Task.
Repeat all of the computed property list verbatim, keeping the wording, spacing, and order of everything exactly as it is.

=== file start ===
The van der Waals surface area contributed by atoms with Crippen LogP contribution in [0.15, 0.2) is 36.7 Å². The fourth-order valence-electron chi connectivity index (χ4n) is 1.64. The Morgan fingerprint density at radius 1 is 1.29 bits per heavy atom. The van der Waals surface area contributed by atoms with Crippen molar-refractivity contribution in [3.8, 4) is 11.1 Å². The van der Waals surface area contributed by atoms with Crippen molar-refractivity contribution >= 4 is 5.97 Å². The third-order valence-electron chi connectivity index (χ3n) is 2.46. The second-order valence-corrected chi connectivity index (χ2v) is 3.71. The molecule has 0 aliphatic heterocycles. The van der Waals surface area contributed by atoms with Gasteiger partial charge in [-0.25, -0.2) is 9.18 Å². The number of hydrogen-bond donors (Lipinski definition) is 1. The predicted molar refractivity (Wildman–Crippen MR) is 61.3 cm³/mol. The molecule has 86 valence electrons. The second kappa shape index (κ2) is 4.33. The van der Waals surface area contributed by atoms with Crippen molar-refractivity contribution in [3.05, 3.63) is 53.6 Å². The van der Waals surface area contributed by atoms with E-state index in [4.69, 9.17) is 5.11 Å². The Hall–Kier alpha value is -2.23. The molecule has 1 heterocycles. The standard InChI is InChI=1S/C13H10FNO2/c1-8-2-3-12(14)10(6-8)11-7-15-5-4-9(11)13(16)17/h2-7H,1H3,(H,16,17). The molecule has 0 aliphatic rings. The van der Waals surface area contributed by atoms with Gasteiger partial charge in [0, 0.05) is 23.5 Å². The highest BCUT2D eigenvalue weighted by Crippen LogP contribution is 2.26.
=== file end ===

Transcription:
The van der Waals surface area contributed by atoms with Crippen LogP contribution in [0.15, 0.2) is 36.7 Å². The fourth-order valence-electron chi connectivity index (χ4n) is 1.64. The Morgan fingerprint density at radius 1 is 1.29 bits per heavy atom. The van der Waals surface area contributed by atoms with Crippen molar-refractivity contribution in [3.8, 4) is 11.1 Å². The van der Waals surface area contributed by atoms with Crippen molar-refractivity contribution >= 4 is 5.97 Å². The third-order valence-electron chi connectivity index (χ3n) is 2.46. The second-order valence-corrected chi connectivity index (χ2v) is 3.71. The molecule has 0 aliphatic heterocycles. The van der Waals surface area contributed by atoms with Gasteiger partial charge in [-0.25, -0.2) is 9.18 Å². The number of hydrogen-bond donors (Lipinski definition) is 1. The predicted molar refractivity (Wildman–Crippen MR) is 61.3 cm³/mol. The molecule has 86 valence electrons. The second kappa shape index (κ2) is 4.33. The van der Waals surface area contributed by atoms with Crippen molar-refractivity contribution in [3.05, 3.63) is 53.6 Å². The van der Waals surface area contributed by atoms with E-state index in [4.69, 9.17) is 5.11 Å². The Hall–Kier alpha value is -2.23. The molecule has 1 heterocycles. The standard InChI is InChI=1S/C13H10FNO2/c1-8-2-3-12(14)10(6-8)11-7-15-5-4-9(11)13(16)17/h2-7H,1H3,(H,16,17). The molecule has 0 aliphatic rings. The van der Waals surface area contributed by atoms with Gasteiger partial charge in [0, 0.05) is 23.5 Å². The highest BCUT2D eigenvalue weighted by Crippen LogP contribution is 2.26.